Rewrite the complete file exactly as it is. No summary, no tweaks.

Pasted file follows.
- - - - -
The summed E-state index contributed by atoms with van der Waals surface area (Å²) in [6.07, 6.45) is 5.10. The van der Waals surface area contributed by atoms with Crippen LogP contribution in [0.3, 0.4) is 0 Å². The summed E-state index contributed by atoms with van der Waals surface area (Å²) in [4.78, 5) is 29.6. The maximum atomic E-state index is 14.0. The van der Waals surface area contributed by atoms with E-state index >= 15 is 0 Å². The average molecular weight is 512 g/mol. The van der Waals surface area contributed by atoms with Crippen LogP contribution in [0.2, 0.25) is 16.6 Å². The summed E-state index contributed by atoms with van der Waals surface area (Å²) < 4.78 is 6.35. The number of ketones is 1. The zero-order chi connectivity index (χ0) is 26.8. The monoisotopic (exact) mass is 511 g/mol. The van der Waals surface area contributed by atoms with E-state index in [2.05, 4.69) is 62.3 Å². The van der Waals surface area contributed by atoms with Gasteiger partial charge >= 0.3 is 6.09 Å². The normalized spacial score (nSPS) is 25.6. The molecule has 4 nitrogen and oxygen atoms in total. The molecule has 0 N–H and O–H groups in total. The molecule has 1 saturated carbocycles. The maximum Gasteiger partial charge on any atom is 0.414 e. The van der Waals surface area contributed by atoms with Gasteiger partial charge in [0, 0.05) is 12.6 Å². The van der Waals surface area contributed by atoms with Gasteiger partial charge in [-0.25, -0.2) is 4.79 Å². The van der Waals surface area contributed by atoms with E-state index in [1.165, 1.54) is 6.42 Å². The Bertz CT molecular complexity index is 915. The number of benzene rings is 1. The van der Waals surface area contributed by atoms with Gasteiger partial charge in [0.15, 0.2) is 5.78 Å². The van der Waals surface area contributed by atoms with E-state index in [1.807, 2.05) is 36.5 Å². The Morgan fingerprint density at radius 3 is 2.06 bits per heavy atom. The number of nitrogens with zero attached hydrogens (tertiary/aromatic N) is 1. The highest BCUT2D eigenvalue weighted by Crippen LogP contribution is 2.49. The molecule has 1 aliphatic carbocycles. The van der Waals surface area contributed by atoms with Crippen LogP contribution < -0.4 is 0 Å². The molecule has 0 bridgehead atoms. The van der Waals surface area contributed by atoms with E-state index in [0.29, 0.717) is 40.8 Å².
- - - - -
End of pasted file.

The summed E-state index contributed by atoms with van der Waals surface area (Å²) in [6.07, 6.45) is 5.10. The van der Waals surface area contributed by atoms with Crippen LogP contribution in [0.3, 0.4) is 0 Å². The summed E-state index contributed by atoms with van der Waals surface area (Å²) in [4.78, 5) is 29.6. The maximum atomic E-state index is 14.0. The van der Waals surface area contributed by atoms with E-state index >= 15 is 0 Å². The average molecular weight is 512 g/mol. The van der Waals surface area contributed by atoms with Crippen LogP contribution in [0.2, 0.25) is 16.6 Å². The summed E-state index contributed by atoms with van der Waals surface area (Å²) < 4.78 is 6.35. The number of ketones is 1. The zero-order chi connectivity index (χ0) is 26.8. The monoisotopic (exact) mass is 511 g/mol. The van der Waals surface area contributed by atoms with E-state index in [2.05, 4.69) is 62.3 Å². The van der Waals surface area contributed by atoms with Gasteiger partial charge >= 0.3 is 6.09 Å². The normalized spacial score (nSPS) is 25.6. The molecule has 4 nitrogen and oxygen atoms in total. The molecule has 0 N–H and O–H groups in total. The molecule has 1 saturated carbocycles. The maximum Gasteiger partial charge on any atom is 0.414 e. The van der Waals surface area contributed by atoms with Gasteiger partial charge in [0, 0.05) is 12.6 Å². The van der Waals surface area contributed by atoms with Gasteiger partial charge in [-0.25, -0.2) is 4.79 Å². The van der Waals surface area contributed by atoms with E-state index in [1.165, 1.54) is 6.42 Å². The Bertz CT molecular complexity index is 915. The number of benzene rings is 1. The van der Waals surface area contributed by atoms with Gasteiger partial charge in [0.15, 0.2) is 5.78 Å². The van der Waals surface area contributed by atoms with E-state index in [1.807, 2.05) is 36.5 Å². The Morgan fingerprint density at radius 3 is 2.06 bits per heavy atom. The number of nitrogens with zero attached hydrogens (tertiary/aromatic N) is 1. The highest BCUT2D eigenvalue weighted by Crippen LogP contribution is 2.49. The molecule has 1 aliphatic carbocycles. The van der Waals surface area contributed by atoms with Crippen LogP contribution < -0.4 is 0 Å². The molecule has 0 bridgehead atoms. The van der Waals surface area contributed by atoms with E-state index in [0.29, 0.717) is 40.8 Å².